The Hagel hearing yesterday was a perfect example of many of the things that make our foreign policy debate so dreary, stifling, unimaginative, and hopelessly biased in favor of destructive and cruel policies. The nominee was required to declare fealty and love repeatedly for another country as one questioner after another–from both parties–made sure that Hagel would “re-confirm” that he held no mildly thoughtful or dissenting views on U.S. relations with Israel or anything else before they would consent. Any remotely independent-minded and informed person watching the hearing yesterday would conclude that he should avoid public service if at all possible, or if that wasn’t possible he should learn to say nothing interesting and never utter any embarrassing truths that might be recorded and used later.
For his part, Hagel seemed remarkably ill-prepared for the avalanche of nonsense and irrelevant questions that he had to know the Republican committee members would direct at him. For the most part, the only people who drew any conclusions from yesterday’s spectacle about Hagel would do his job were the people eager to deprive him of it. The same people who spent the last six weeks lying about Hagel’s record and ignoring his qualifications declared vindication, and they would have done so no matter how well Hagel had done. So as bad as yesterday was for Hagel, I don’t see how it changes the outcome. If competence in management were determined by a nominee’s confirmation hearing performance, Donald Rumsfeld would be one of the best Secretaries of Defense in American history instead of one of the worst. The hearing yesterday was even more of a useless song-and-dance than these things tend to be, so I would invest what we saw yesterday with even less importance than usual when judging the nominee’s fitness to do the job.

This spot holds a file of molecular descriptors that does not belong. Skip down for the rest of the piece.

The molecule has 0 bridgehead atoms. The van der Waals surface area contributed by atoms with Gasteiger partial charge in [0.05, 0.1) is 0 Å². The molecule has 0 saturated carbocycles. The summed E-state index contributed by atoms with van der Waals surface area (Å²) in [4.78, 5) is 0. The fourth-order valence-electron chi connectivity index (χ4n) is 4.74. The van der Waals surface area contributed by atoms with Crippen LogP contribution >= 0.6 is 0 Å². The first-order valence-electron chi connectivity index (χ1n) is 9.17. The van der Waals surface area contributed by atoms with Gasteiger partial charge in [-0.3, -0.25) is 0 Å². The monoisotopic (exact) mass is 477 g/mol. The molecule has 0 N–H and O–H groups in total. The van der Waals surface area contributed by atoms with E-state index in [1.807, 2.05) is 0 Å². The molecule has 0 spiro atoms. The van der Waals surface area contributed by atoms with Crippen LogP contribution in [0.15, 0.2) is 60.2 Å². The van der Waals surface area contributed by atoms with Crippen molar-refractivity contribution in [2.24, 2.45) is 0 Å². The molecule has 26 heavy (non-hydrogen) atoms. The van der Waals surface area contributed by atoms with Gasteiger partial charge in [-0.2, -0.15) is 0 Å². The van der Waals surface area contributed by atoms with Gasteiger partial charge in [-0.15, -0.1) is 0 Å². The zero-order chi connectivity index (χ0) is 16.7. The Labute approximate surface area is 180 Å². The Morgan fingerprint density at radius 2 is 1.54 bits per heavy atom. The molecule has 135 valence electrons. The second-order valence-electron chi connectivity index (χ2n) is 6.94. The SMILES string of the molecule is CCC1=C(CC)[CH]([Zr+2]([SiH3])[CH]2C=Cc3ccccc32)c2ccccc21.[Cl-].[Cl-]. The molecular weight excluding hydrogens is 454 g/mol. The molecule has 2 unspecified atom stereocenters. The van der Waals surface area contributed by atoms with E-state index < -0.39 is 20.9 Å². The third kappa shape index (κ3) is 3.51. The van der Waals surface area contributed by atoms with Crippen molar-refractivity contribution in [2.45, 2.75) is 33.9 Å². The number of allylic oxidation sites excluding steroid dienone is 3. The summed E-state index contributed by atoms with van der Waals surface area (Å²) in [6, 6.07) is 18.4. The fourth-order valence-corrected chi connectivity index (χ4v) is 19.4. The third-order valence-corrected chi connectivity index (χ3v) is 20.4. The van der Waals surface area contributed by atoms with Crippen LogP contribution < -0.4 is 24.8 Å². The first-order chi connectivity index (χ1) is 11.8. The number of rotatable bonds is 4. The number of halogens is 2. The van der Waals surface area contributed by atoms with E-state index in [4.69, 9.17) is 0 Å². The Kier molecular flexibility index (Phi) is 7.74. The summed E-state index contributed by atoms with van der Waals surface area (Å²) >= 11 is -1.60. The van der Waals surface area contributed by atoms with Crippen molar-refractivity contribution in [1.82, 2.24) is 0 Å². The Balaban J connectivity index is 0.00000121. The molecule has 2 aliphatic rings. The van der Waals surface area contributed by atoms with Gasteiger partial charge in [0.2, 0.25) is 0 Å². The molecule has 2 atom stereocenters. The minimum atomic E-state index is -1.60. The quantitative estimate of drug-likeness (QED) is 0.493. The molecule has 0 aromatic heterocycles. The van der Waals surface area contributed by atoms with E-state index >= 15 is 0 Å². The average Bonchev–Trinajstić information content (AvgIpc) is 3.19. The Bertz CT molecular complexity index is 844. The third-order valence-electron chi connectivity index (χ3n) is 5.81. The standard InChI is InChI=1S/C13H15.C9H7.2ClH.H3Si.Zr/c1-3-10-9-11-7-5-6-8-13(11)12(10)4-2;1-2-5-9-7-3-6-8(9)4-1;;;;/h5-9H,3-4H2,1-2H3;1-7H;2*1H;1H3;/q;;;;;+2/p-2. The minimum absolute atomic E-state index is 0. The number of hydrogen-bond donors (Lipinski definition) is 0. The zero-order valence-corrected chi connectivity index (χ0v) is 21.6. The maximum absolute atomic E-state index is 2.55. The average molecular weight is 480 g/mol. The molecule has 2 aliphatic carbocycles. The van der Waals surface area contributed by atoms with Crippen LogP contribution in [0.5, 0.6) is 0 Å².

More disappointing, but not at all surprising, was the readiness with which Hagel repudiated old statements or simply shrugged his way through pointed questions. When the ridiculous Ted Cruz had an opportunity, he thought he had caught Hagel saying something scandalous about the 2006 war in Lebanon. Instead of pushing back against the inane line of questioning and explaining that the 2006 war was a disproportionate military campaign that inflicted enormous suffering on the Lebanese civilian population, Hagel yielded. Perhaps he thought it made more sense to avoid re-litigating old disagreements, but his hard-line attackers were only too happy to do so. It didn’t matter to them that they have been consistently wrong on major issues for a decade; they’re oblivious to their failings, and have no intention of acknowledging them. So the decision to yield or backtrack on almost every point of contention did not have the desired effect on the Republican members, but just gave them an easy target to shoot at all day long.
The Republicans on the Armed Services Committee mostly distinguished themselves for their vapidity and fanaticism. The consensus seems to be that Ted Cruz was by far the worst in this regard, and based on what I saw that seems right. Cruz and his Republican colleagues on the committee may not appreciate this now, but they managed to inflict significant new damage on their party in one day. If anyone wants a clear, albeit tedious, lesson in why Republicans shouldn’t be trusted on national security and foreign policy matters, all one needs to do is watch the recording of that hearing.